How Succesful Were The Nazi Economic Policies In The Years 1933 1945?

994 words - 4 pages

During the years 1933 – 1945, Hitler and the Nazi party introduced various policies in which impacted the economy, is it necessary to label them all a success? The most successive policy that they announced was those in which was led by Albert Speer, this had a great influence on both the economy and the final stages of war; despite Germany being unsuccessful.
The first policy that was introduced was the “New plan” which was created by Hjalmar Schacht in the year 1933. Schacht intended to reduce imports, reduce unemployment, create agreements with other nations and finally channel the government’s spending. In some perspective, the “New plan” was a success; unemployment had decreased ...view middle of the document...

Another factor that hindered the four year plan was their idea or becoming self-sufficient, in order to do this Hitler needed big businesses to co-operate with the Nazi’s in order to produce their materials for war. Unfortunately for the Nazi’s many businesses refused, they wanted the economy to become stabilized before they invested in rearmament. Due to these factors, the four year plan was without doubt unsuccessful, every policy that was introduced was a failure therefore cannot be seen as an accomplishment. This also interlinks with the New plan, The Nazi’s had failed twice to reduce the amount of imports/exports; this had a great influence on the economy as it meant Germany were exceedingly in more debt, if they had become self-sufficient then they could have focused more on their priority – rearming Germany.

Due to Hitler becoming more impatient, he decided to launch a fresh plan – “The early war”. This meant beginning the war before scheduled, Hitler began with Blitzberg; this was a huge success. Germany gained power increasingly quick, it gave the impression that Germany’s economy had become stabilized therefore they were a potential threat to opposing powers. Contrastingly, there were also negatives of this policy; between the years 1939 and 1941 Germany had doubled the amount of money spent on military – this led to numerous problems, such as the shortage of food. Although the “early war” can be interpreted as successful, many historians believe that the lack of co-operation and Inefficiency were the reasons why Germany lost the war. If Germany had continued to work together throughout the war then they would have had a great chance of victory.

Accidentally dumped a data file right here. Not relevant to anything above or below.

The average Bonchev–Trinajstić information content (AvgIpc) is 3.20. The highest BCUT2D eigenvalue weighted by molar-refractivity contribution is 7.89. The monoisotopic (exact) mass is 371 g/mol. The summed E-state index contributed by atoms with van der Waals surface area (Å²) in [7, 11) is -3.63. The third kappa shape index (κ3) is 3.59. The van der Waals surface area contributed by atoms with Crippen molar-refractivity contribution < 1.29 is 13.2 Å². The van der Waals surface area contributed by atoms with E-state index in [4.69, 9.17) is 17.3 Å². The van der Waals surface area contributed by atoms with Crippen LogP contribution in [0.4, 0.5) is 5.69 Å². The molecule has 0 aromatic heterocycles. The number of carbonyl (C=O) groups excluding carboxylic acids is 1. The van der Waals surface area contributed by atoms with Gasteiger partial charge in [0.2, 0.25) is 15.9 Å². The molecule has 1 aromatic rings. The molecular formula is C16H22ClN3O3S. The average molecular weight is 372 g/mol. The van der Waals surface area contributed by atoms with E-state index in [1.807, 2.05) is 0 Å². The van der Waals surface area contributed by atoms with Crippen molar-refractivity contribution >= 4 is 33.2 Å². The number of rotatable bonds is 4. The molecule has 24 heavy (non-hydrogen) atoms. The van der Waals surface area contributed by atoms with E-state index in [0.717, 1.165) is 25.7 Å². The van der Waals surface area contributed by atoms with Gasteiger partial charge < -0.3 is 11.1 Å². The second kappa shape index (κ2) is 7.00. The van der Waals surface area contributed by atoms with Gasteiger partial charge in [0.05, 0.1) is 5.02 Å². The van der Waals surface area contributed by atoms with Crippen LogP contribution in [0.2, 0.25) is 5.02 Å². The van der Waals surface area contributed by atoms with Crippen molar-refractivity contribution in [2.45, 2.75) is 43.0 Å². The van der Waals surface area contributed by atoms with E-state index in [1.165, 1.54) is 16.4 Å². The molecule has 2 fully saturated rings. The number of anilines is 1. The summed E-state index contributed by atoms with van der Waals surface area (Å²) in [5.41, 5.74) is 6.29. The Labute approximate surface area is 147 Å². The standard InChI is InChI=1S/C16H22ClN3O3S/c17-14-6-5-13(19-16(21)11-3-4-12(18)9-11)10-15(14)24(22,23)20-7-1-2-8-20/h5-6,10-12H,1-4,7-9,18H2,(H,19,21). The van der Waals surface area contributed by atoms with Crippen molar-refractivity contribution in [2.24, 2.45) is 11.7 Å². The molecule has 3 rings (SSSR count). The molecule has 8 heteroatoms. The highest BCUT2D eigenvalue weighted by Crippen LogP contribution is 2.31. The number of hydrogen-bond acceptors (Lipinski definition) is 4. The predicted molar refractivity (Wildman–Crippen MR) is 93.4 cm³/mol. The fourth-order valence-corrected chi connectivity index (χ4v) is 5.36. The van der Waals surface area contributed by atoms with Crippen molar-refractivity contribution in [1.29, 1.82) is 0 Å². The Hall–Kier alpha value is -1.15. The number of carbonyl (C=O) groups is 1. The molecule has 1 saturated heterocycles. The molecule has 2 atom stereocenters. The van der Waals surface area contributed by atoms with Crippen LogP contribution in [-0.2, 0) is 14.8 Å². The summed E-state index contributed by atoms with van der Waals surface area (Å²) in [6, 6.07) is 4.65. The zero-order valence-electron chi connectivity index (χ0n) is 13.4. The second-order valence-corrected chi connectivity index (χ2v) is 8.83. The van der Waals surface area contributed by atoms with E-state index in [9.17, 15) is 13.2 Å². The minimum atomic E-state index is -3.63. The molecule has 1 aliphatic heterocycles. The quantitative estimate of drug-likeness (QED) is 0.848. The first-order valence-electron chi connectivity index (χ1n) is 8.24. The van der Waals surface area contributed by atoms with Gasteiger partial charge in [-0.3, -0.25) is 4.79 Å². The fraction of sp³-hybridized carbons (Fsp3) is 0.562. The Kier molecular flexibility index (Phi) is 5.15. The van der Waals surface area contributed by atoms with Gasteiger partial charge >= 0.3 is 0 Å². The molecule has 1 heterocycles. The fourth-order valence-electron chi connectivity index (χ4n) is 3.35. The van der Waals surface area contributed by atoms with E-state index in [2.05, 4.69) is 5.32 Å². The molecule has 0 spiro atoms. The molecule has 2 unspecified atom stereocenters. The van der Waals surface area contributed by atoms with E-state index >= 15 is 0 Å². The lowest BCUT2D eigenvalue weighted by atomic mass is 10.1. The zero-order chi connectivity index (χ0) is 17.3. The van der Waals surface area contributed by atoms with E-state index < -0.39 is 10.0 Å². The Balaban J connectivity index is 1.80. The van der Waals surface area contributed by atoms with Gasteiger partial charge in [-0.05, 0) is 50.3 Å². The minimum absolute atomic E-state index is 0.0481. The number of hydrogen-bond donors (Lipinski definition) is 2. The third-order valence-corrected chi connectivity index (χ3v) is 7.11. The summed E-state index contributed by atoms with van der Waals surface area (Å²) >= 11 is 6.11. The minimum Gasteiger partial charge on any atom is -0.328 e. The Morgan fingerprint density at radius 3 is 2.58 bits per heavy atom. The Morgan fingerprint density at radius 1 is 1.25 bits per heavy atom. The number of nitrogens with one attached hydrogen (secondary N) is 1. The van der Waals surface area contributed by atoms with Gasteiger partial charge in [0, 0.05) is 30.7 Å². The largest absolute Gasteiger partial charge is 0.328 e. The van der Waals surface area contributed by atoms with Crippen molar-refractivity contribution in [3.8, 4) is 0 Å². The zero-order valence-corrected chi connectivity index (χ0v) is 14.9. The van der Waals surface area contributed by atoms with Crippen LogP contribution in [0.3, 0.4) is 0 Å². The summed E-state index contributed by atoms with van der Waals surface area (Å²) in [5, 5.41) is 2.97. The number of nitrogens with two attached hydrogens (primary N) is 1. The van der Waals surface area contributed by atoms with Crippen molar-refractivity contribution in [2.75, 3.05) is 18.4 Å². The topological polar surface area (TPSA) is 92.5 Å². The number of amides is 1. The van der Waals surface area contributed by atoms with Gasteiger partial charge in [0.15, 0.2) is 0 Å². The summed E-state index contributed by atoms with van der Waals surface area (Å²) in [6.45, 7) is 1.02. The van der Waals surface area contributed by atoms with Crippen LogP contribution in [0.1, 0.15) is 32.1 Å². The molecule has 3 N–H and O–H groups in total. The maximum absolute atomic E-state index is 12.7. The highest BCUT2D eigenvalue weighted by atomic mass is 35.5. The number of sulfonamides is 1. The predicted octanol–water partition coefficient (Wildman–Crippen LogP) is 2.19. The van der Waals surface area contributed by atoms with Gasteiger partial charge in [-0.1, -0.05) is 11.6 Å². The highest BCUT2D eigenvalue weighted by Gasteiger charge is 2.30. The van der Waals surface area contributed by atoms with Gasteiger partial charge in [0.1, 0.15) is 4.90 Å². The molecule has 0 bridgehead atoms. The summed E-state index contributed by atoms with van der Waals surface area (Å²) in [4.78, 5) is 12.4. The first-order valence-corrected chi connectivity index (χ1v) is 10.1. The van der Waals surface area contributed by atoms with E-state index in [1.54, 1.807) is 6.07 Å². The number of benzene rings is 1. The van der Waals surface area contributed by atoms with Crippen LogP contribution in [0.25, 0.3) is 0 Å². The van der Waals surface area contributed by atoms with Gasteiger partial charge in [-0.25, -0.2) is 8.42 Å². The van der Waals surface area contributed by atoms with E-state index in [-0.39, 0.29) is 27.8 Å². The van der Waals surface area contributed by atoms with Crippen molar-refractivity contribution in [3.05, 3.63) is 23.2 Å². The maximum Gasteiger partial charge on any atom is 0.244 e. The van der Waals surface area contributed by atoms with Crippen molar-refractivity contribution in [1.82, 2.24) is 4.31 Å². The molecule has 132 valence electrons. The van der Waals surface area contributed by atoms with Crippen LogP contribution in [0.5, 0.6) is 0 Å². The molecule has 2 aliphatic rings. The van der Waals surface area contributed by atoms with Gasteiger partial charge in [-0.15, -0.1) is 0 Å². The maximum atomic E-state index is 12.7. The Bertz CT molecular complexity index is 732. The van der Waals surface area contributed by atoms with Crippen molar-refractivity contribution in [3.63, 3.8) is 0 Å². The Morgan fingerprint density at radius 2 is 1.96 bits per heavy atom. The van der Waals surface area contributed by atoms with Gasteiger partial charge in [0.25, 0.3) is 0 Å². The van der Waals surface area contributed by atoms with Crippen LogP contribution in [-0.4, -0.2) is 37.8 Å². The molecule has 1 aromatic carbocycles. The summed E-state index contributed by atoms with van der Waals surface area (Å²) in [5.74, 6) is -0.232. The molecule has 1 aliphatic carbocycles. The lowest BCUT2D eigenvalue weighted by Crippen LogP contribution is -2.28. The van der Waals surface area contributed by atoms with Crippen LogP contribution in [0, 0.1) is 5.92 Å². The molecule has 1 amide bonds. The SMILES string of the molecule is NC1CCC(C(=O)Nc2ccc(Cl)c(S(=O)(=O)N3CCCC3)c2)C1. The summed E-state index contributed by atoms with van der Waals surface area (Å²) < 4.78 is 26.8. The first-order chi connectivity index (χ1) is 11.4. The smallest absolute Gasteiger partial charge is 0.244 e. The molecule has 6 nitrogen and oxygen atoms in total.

Towards the end of the war, the Nazi’s finally became aware that they were losing therefore introduced one final policy in hope that it would change their economy and their chances of winning the war. This policy was directed by Albert Speer in the early stages of 1944/1945, this was most likely the greatest success...

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